28 January 2018
Fourth Sunday after Epiphany
Proper 4, Year B
1 Corinthians 8:1-13
Jesus enters a synagogue, as is customary for him. He encounters a man who has an unclean spirit. We moderns are not entirely sure today about what that means but what is clear is that he is unclean when the whole thrust of religious rituals was about being clean. Imagine you go to the synagogue and instead of being ritually clean you become defiled because there is this fellow who should not be there. I mean, it’s almost fanning the flames of those who say they don’t go to church because of all the hypocrites they’d find there.
I came across a reflection on this story by another preacher who said that she had trouble with this story because the unclean spirit is cast out so quickly and she has never seen anything like it. The demons she knows tend to be more persistent. But then she goes on to say that the problem with our demons is that we either deny them or keep them away from others, sort of like the scribes likely would have wanted the fellow to stay away, ‘Hear no evil, see no evil, speak no evil.’ But we know what happens when we try to suppress things: They only grow and become a greater problem, and we become lonely because we always pretend to be someone we’re not.
Now, it’s not easy to figure out how to reveal our unclean spirits to one another. I am not saying it’s simple but Jesus is OK with it, for nothing we could do or say could keep God from loving us. And so Jesus does not say to the man with the unclean spirit, “Don’t you know where you are? Get out of here, get away from this place.’ Jesus is not afraid of this man’s unclean spirit, nor of our unclean spirits, and so Jesus turns to the man and liberates him. That he does not ignore the man or send him away restores his dignity and frees him from the social isolation he has endured.
There was fair bit of talk about social isolation last week, something the man in our text experienced until he met Jesus. The news reported that Britain had appointed a minister of loneliness who is to tackle a problem experienced by 9 million Brits (that is 13% of the population!).1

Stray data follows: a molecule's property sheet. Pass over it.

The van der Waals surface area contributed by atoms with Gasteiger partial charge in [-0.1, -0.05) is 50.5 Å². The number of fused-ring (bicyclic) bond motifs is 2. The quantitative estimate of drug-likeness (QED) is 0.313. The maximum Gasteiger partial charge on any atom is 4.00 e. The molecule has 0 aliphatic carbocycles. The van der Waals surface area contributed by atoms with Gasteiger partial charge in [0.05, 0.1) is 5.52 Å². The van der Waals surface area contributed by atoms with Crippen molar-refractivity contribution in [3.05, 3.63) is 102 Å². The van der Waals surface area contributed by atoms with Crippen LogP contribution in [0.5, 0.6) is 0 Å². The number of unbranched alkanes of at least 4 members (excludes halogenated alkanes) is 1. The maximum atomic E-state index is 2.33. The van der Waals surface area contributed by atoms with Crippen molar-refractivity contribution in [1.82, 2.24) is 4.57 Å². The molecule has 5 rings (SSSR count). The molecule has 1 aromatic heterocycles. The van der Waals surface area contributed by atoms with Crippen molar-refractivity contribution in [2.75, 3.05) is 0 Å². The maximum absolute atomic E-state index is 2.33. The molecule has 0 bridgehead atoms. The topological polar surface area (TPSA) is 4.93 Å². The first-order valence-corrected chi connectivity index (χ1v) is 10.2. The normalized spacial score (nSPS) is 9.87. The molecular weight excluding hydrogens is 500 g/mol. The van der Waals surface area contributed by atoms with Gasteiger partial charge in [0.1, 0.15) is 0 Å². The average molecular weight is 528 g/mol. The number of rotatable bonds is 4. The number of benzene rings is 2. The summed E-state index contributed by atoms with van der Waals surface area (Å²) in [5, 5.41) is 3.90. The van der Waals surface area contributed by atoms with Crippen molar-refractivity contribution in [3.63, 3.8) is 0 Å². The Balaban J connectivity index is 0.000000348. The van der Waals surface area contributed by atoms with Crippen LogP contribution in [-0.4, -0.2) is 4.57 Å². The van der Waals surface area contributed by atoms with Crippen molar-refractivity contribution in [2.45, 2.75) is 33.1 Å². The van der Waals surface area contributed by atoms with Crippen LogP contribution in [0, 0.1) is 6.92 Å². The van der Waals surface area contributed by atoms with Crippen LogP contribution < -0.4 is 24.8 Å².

CBC’s Cross Country Check Up asked whether Canada too should create a similar office.2
It is an irony that the greater our means of electronic communication, the greater our social isolation. It is an irony but it is a fact. What we long for is to be known and undoubtedly this is one reason we post selfies. Did you notice that in our reading from Corinthians Paul talks about being known by God? (v. 3)
An article I read recently sees loneliness, the breaking social bonds, and waning trust in institutions as all part of the same issue, an issue that creates another problem. The author argues that “… if social bonds are broken, then democracies, economies, and societies are more likely to become authoritarian, tribal, feudal places. The world plunges … into tribalism, division, hate, spite, anger, rage, and fear — for the only projects that a society which doesn’t trust itself can engage in, ultimately, are segregation, servitude, and building a caste system. How then can such societies, one in which people enjoy few bonds, do not trust each other, hope to solve its real problems — whether climate change, inequality, stagnation, or declining democracy?”3
In our Gospel reading we see Jesus cast out the unclean spirit and all is good. It is true that our lives are not as simple as that. But think about what it could mean that Jesus taught with authority, unlike others. Surely it means that the authority and presence of God are vested in him and that where Jesus is there is God. One can look at the reference to authority as the authority Jesus not only has over the unclean spirit who had taken control of that man, but also the authority Jesus has over me, and you, and the church. This would be the authority that would guide our behaviour, much like the slogan from a few years ago, ‘What would Jesus do?’
And that may be true but the thing is that Jesus’ authority is not so much prescriptive as it is descriptive. Jesus is less about telling us what to do and more about making us new by facing our unclean spirits and by not being ashamed of us, as he is not afraid to meet this man.
I was listening to a sermon on Philippians 2 last week. The preacher, Christine Pohl, begins by lifting up the wonderful image Paul gives in v. 15, that those who are of the same mind as Christ Jesus who emptied himself, taking the form of a slave, would shine like stars.4
She reminds us of Wesley’s dictum that Jesus emptied himself of all things but love. This love makes it possible for Jesus to be in communion with us who are still plagued by unclean spirits.
And, because Pohl speaks of Wesley, she speaks holiness and explains that for Wesley holiness was not an individual category but holiness is a social category because it is not by avoiding those with unclean spirits but in community with them that God makes us holy. And further, that our acts of charity, as we may describe them, are not actually our holiness or sign of our goodness, but are a place where God comes to us and visits us. Those who serve become the ones blessed.
And so I think that we as the church need to cherish being the church, being a community, which includes to be honest about our unclean spirits. This is good for us, for it is the place that God comes to us.
But it is also good for the world, for in a time of much social isolation we offer the communion of the Holy Spirit that God has gifted us with. And as people who live in communion with God and one another, we will honour others and therefore be less open to tribalism, hate, and division.
Thanks be to God.